“I just could not function at work. The thing just kept coming back to me and it was really scary, but the management reached out by giving me some time off and I gradually got over it.”
Jeffrey and his family returned to their home in September after spending some time with relatives. While the memories of the Christmas Eve 2013 ordeal are still vivid, he is taking heart from the fact that his family has been living in that area for more than 70 years and it was the first time such a thing had happened.
“My mum is 56 and she said it never happened before. And in my time, I can tell you we have a garden at the back of the house and sometimes when the river came down heavy, some water would run through there, but it never looked like coming up to the house,” he said.
Jeffrey said that when heavy rain falls, there is a tendency for him to think back of the floods, and that was the case a few weeks after the event.
“I think it was a Saturday or so just after the floods that we had some really heavy rains and you could not help being a little nervous. It is just human,” he said, as his readily available smile began to appear.
He is hoping that the government will speed up the process of dealing with the river defence following what he said was contribution from the Trinidad government to have this done.
Among those confirmed dead as a result of flash floods and landslides resulting from the trough system, are five members of the Nanton family in Rose Bank.
Hazel Baptiste, 48; Horna Nanton, 72; Walsy Nanton, 75;
Yowanie Nanton/Bartholomew, 18; and Bernard Nanton, 24, died when their home collapsed under a landslide.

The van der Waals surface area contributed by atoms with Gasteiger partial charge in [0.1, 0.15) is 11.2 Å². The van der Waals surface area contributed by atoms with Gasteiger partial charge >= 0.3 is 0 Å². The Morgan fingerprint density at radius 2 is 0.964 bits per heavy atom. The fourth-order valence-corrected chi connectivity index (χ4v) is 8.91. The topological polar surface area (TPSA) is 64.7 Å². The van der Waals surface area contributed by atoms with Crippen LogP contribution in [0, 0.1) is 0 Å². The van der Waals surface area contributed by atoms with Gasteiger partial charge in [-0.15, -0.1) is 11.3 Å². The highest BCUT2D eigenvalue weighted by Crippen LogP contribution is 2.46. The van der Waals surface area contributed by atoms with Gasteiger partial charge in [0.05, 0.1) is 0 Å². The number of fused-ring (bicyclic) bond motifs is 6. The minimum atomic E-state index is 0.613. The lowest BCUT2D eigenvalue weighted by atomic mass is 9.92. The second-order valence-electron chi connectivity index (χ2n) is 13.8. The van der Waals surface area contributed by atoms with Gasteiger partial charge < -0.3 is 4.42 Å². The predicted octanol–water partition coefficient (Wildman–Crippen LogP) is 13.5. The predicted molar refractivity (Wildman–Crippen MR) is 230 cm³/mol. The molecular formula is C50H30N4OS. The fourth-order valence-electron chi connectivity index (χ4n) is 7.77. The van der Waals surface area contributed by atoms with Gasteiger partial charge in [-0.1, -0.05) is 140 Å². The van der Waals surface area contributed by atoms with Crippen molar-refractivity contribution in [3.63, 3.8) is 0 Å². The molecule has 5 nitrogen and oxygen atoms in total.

Additionally, 18-year-old Community College student, Keslia James and her 2-year-old niece, Canadian Shalarni Headley, who was visiting for Christmas, died in the floods in Cane Grove.
Desmond Wilson, 47, of Vermont died after being swept away by floodwaters in his village, and Raymond Gonsalves, 62, of Manning Village, Byera, died when a landslide crashed into his home.
Three persons, Jozel Morgan-Small, 27 of Rillan Hill/Lowmans, Inka Jack, 12, of Buccament Bay, and Sheila Edwards, 36, of Buccament Bay, are missing, and presumed dead after being swept away by floodwaters in Buccament Bay.
In addition to claiming lives, the unseasonal rains caused extensive damage to houses, public infrastructure, agriculture and forestry, with the World Bank estimating the damage to be approximately US$100 million.
The “Christmas Eve Floods” came four days after the 45th anniversary of the “Federal Queen Disaster”, the worst sea tragedy in St. Vincent and the Grenadines.
The motor sloop, Federal Queen, which was transporting workers from the Grenadines to St. Vincent for the Christmas break, capsized and sank just after 10 p.m. on Dec. 20, 1968.
Authorities were unable to give a correct figure of the amount of lives lost since there was no passenger list. The Associated Press, however, reported that 63 persons died and 38 survived, but noted that authorities had said more persons may have been on board the vessel.
The Decemeber 2013 disaster also came four decades after the “Godsend episode” in North Windward, when residents of Sandy Bay consumed large amounts of aviation fuel, which had washed ashores from a stricken vessel.
Residents had believed that the fuel was alcohol. The result was that many died, while others suffered permanent blindness, among other side effects.
The fuel had been christened “Godsend” by residents, who felt that only God could have sent them so much “alcohol” for the Christmas season.